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@krlmlr krlmlr reopened this Mar 25, 2018
@krlmlr
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@krlmlr krlmlr commented Mar 25, 2018

But there's also quadratic run time that occurs only when strings are involved, thanks @randomgambit:

library(dplyr)
library(microbenchmark)

test <- function(N, M, transform = identity) {
  x <- rep(seq_len(N), M)
  y <- sample(transform(rep(seq_len(N), M)))
  tbl <- tibble(x, y) %>% group_by(x)
  
  tbl %>% mutate(n = n_distinct(y))
}

system.time(test(500, 1000))
#>    user  system elapsed 
#>   0.104   0.004   0.109
system.time(test(1000, 1000))
#>    user  system elapsed 
#>   0.304   0.012   0.316
system.time(test(1500, 1000))
#>    user  system elapsed 
#>   0.412   0.004   0.417
system.time(test(2000, 1000))
#>    user  system elapsed 
#>   0.639   0.004   0.644
system.time(test(2500, 1000))
#>    user  system elapsed 
#>   0.665   0.024   0.690
system.time(test(3000, 1000))
#>    user  system elapsed 
#>   0.936   0.040   0.976


system.time(test(500, 100, as.character))
#>    user  system elapsed 
#>   0.082   0.000   0.082
system.time(test(1000, 100, as.character))
#>    user  system elapsed 
#>    0.26    0.00    0.26
system.time(test(1500, 100, as.character))
#>    user  system elapsed 
#>   0.586   0.000   0.586
system.time(test(2000, 100, as.character))
#>    user  system elapsed 
#>   0.998   0.000   0.998
system.time(test(2500, 100, as.character))
#>    user  system elapsed 
#>   1.559   0.000   1.559
system.time(test(3000, 100, as.character))
#>    user  system elapsed 
#>   2.416   0.000   2.416

Created on 2018-03-25 by the reprex package (v0.2.0).

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@romainfrancois
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@romainfrancois romainfrancois commented Mar 27, 2018

Is that the same thing as this perhaps: r-lib/tidyselect#56

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@romainfrancois
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@romainfrancois romainfrancois commented Mar 27, 2018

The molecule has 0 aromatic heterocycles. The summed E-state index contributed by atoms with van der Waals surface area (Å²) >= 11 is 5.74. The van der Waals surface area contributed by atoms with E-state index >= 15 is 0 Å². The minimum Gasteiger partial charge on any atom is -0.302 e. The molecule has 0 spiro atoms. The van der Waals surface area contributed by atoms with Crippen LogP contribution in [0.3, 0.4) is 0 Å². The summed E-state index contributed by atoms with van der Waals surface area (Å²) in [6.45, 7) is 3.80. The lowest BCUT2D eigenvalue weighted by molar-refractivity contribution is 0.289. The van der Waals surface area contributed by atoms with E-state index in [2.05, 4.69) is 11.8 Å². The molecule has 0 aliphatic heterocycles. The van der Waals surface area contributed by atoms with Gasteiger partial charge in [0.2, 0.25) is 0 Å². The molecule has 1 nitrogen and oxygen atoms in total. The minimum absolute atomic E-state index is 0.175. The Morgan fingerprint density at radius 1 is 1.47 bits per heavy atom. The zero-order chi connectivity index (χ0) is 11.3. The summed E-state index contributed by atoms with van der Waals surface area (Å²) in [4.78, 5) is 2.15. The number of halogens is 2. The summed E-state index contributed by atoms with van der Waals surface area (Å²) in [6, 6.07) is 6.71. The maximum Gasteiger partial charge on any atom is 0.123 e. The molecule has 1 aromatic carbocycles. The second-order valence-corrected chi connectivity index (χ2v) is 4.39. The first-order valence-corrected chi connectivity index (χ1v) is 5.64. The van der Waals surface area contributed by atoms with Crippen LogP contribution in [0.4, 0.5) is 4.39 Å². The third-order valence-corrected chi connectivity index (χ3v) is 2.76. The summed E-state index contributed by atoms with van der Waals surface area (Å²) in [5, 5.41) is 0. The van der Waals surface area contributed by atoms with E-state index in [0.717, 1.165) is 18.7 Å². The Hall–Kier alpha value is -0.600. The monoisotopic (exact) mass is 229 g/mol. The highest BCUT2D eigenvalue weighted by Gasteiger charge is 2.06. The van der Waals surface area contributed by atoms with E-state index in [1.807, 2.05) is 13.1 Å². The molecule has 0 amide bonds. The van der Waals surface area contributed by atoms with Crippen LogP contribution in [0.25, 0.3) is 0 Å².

There are two things here:

  • String is too careful about the protection of the CHARSXP. There's probably room for a String that does not do any of that protection.

  • n_distinct is implemented with a hash set. We can probably revisit that and use a sorting based algorithm, perhaps even borrow the radix sorting from data.table. The other bonus is that it is much easier to run a sort in parallel.

This might be a vctrs thing. Perhaps I can work on that in a separate package for the time being.

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@krlmlr
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@krlmlr krlmlr commented Mar 29, 2018

We need to use a profiler to identify the bottleneck here. Unfortunately, gprofiler doesn't work (yet) on the Mac, but I can take a look later.

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@romainfrancois
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@romainfrancois romainfrancois commented Apr 9, 2018

unique uses its own hash table implementation. it might be worth extracting it out from the R source into a package at some point. unique actually initially create a logical vector (the one we would get from duplicate), then extract the unique values afterwards. Perhaps we could skip that last step. decyphering what goes on in unique.c might be interesting in the context of vctrs.

but for the mean time, perhaps we can isolate the special case when there is only one variable and use length(unique(.)) in that case, something like that:

n_distinct <- function(..., na.rm = FALSE) {
  dots <- list(...)
  if(length(dots)==1L) length(unique(dots[[1L]])) else n_distinct_multi(list(...), na.rm)
}

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@krlmlr
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@krlmlr krlmlr commented Apr 9, 2018

I'd like to see a profile before starting any action.

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@romainfrancois
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@romainfrancois romainfrancois commented May 29, 2018